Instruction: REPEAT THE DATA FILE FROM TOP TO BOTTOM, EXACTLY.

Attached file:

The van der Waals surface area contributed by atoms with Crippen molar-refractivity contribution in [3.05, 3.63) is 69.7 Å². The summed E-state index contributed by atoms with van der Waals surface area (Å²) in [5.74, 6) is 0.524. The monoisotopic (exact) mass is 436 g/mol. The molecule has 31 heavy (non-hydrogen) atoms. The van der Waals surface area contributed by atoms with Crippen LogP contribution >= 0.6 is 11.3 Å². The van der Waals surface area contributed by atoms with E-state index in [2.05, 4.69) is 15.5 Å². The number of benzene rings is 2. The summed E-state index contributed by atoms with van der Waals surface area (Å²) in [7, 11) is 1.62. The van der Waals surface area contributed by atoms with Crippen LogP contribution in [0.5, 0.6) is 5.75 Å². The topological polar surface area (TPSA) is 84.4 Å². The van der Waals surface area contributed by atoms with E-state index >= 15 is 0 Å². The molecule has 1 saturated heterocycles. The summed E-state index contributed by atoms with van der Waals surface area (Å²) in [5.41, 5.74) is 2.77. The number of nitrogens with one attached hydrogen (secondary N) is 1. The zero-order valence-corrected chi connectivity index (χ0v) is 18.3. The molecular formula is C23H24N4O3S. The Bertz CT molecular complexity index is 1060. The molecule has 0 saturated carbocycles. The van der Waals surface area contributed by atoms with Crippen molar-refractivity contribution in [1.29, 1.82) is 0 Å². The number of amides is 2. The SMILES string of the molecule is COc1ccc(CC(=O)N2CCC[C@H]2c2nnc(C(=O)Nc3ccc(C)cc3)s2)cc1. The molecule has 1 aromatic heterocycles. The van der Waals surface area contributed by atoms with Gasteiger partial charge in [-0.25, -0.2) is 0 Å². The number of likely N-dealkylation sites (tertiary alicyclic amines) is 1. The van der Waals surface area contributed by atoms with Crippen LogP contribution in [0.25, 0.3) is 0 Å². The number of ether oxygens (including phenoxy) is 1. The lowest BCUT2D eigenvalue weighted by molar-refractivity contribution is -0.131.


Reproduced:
The van der Waals surface area contributed by atoms with Crippen molar-refractivity contribution in [3.05, 3.63) is 69.7 Å². The summed E-state index contributed by atoms with van der Waals surface area (Å²) in [5.74, 6) is 0.524. The monoisotopic (exact) mass is 436 g/mol. The molecule has 31 heavy (non-hydrogen) atoms. The van der Waals surface area contributed by atoms with Crippen LogP contribution >= 0.6 is 11.3 Å². The van der Waals surface area contributed by atoms with E-state index in [2.05, 4.69) is 15.5 Å². The number of benzene rings is 2. The summed E-state index contributed by atoms with van der Waals surface area (Å²) in [7, 11) is 1.62. The van der Waals surface area contributed by atoms with Crippen LogP contribution in [0.5, 0.6) is 5.75 Å². The topological polar surface area (TPSA) is 84.4 Å². The van der Waals surface area contributed by atoms with E-state index >= 15 is 0 Å². The molecule has 1 saturated heterocycles. The summed E-state index contributed by atoms with van der Waals surface area (Å²) in [5.41, 5.74) is 2.77. The number of nitrogens with one attached hydrogen (secondary N) is 1. The zero-order valence-corrected chi connectivity index (χ0v) is 18.3. The molecular formula is C23H24N4O3S. The Bertz CT molecular complexity index is 1060. The molecule has 0 saturated carbocycles. The van der Waals surface area contributed by atoms with Crippen molar-refractivity contribution in [1.29, 1.82) is 0 Å². The number of amides is 2. The SMILES string of the molecule is COc1ccc(CC(=O)N2CCC[C@H]2c2nnc(C(=O)Nc3ccc(C)cc3)s2)cc1. The molecule has 1 aromatic heterocycles. The van der Waals surface area contributed by atoms with Gasteiger partial charge in [-0.25, -0.2) is 0 Å². The number of likely N-dealkylation sites (tertiary alicyclic amines) is 1. The van der Waals surface area contributed by atoms with Crippen LogP contribution in [0.25, 0.3) is 0 Å². The number of ether oxygens (including phenoxy) is 1. The lowest BCUT2D eigenvalue weighted by molar-refractivity contribution is -0.131.